Camp Day raises millions

“To see underprivileged kids so happy…It’s great to give back.” Darrell Marsden

Darryl Dirsten with Guardian Ambulance helps Tim Hortons employee Marloes Thijssen pass out coffee June 5. $4

Darryl Dirsten with Guardian Ambulance helps Tim Hortons employee Marloes Thijssen pass out coffee June 5. $4

More than $11 million was raised during Tim Hortons Camp Day fundraiser June 5. Ponoka’s restaurant raised $4,767 in donations from customers, and owners and brothers Darryl and Wayne Marsden couldn’t be happier.

Every year people from the community help by serving drinks or asking for donations of $1 for the Rent-a-Tent or $5 for the Rent-a-Cabin stickers. Money from those donations helps kids who can’t afford to go to camp. Kyle McGarva bought three cabins for the cause. “It helps kids get out and socialize with other kids.”

One Tim Hortons employee was able to take part in a camp when he was younger. Mark Dixson was in Grade 8 at the time and lived in Saskatchewan. “I know what it feels like for Camp Day.”

“It was my first time on a plane. Heck, it was the first time I got to go camping,” he added. “I cherish it.”

Volunteering her time to help was Jen Bomak from Servus Credit Union. She feels spending the time to help is worthwhile. “It supports a good cause.”

Being able to give back to the community with this program is important to Darrell Marsden. He had a chance to tour Tim Hortons Onondaga Farms in St. George, Ont. and the joy on kids’ faces has left him with a lasting memory. “To see underprivileged kids so happy…It’s great to give back.”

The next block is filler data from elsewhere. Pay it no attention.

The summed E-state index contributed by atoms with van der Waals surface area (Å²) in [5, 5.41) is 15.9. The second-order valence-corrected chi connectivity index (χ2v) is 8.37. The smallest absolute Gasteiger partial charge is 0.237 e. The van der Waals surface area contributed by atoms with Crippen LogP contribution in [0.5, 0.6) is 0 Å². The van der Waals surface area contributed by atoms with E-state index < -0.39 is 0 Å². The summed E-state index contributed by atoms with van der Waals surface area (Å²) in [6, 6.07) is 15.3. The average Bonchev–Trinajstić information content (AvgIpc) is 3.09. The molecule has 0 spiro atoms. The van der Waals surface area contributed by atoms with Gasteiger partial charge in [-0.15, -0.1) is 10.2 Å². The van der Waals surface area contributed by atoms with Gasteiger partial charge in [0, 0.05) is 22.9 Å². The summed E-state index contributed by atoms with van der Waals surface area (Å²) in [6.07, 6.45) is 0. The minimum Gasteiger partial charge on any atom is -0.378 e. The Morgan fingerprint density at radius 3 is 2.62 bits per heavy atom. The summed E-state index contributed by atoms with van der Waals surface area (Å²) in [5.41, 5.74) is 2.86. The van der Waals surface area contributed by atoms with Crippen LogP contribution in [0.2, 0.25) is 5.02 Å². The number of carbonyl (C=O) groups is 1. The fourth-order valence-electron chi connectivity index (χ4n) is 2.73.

“When I was there they had 20 First Nations kids with diabetes,” added Darrell.

Every single penny from the fundraiser goes to the Tim Hortons Children’s Foundation, which helps send more than 15,000 kids to one of six camps around the country. Businesses also donated gift items to help raise funds. Draws for the prizes were held throughout the day.

Despite not making their goal of $7,000 the Tim Hortons restaurant kept volunteers busy pouring coffees and filling out stickers. Wayne Marsden is grateful to customers for their support of the program. “Deep pockets, they’re willing to help.”

“Thanks to the Town of Ponoka, businesses and community for another successful year,” added Wayne.

A monster truck was on hand to give people rides in the Tim Hortons parking lot as well.

The main goal is to give disadvantaged children aspirations of a better future, said Dave Newnham, vice-president and executive director, Tim Horton Children’s Foundation in a press release. “None of this would be possible without the support of our loyal guests and dedication of our Tim Hortons restaurant owners and team members. Thank you to everyone who bought a coffee and made a donation to help make this year’s Camp Day a great success.”

Camps offer three types of programs: a summer camp for kids aged nine to 12, a camp throughout the year working with schools and youths aged eight to 18 and a youth leadership program with five stages that works on leadership skills.